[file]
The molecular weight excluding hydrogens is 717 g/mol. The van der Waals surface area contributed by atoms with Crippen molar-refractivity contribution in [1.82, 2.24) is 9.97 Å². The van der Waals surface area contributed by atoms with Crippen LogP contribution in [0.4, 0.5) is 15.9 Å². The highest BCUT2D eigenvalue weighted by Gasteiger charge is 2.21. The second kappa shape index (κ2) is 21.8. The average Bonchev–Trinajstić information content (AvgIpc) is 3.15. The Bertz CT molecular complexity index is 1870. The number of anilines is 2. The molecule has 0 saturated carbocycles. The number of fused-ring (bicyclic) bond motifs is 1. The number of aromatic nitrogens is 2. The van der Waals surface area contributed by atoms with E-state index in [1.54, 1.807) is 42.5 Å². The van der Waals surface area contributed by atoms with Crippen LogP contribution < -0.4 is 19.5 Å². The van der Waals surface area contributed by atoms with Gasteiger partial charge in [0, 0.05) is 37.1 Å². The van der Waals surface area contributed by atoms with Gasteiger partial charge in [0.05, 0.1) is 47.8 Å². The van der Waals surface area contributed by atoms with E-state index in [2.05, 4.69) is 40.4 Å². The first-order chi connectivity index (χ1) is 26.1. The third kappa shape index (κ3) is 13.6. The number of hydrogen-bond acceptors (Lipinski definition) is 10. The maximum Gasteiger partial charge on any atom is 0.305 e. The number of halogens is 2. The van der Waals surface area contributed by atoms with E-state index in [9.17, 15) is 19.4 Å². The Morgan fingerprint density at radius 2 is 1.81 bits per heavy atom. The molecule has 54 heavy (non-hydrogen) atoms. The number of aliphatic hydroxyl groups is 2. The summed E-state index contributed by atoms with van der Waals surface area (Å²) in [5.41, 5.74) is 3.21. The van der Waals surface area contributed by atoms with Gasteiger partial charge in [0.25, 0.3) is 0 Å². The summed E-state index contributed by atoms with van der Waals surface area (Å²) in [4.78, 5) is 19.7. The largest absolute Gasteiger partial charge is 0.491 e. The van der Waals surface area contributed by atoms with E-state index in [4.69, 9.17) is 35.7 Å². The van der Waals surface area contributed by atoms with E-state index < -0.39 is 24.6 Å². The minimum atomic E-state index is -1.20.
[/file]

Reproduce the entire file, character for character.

The molecular weight excluding hydrogens is 717 g/mol. The van der Waals surface area contributed by atoms with Crippen molar-refractivity contribution in [1.82, 2.24) is 9.97 Å². The van der Waals surface area contributed by atoms with Crippen LogP contribution in [0.4, 0.5) is 15.9 Å². The highest BCUT2D eigenvalue weighted by Gasteiger charge is 2.21. The second kappa shape index (κ2) is 21.8. The average Bonchev–Trinajstić information content (AvgIpc) is 3.15. The Bertz CT molecular complexity index is 1870. The number of anilines is 2. The molecule has 0 saturated carbocycles. The number of fused-ring (bicyclic) bond motifs is 1. The number of aromatic nitrogens is 2. The van der Waals surface area contributed by atoms with E-state index in [1.54, 1.807) is 42.5 Å². The van der Waals surface area contributed by atoms with Crippen LogP contribution < -0.4 is 19.5 Å². The van der Waals surface area contributed by atoms with Gasteiger partial charge in [0, 0.05) is 37.1 Å². The van der Waals surface area contributed by atoms with Gasteiger partial charge in [0.05, 0.1) is 47.8 Å². The van der Waals surface area contributed by atoms with E-state index in [2.05, 4.69) is 40.4 Å². The first-order chi connectivity index (χ1) is 26.1. The third kappa shape index (κ3) is 13.6. The number of hydrogen-bond acceptors (Lipinski definition) is 10. The maximum Gasteiger partial charge on any atom is 0.305 e. The number of halogens is 2. The van der Waals surface area contributed by atoms with E-state index in [9.17, 15) is 19.4 Å². The Morgan fingerprint density at radius 2 is 1.81 bits per heavy atom. The molecule has 54 heavy (non-hydrogen) atoms. The number of aliphatic hydroxyl groups is 2. The summed E-state index contributed by atoms with van der Waals surface area (Å²) in [5.41, 5.74) is 3.21. The van der Waals surface area contributed by atoms with Gasteiger partial charge in [0.25, 0.3) is 0 Å². The summed E-state index contributed by atoms with van der Waals surface area (Å²) in [4.78, 5) is 19.7. The largest absolute Gasteiger partial charge is 0.491 e. The van der Waals surface area contributed by atoms with E-state index in [4.69, 9.17) is 35.7 Å². The van der Waals surface area contributed by atoms with E-state index < -0.39 is 24.6 Å². The minimum atomic E-state index is -1.20.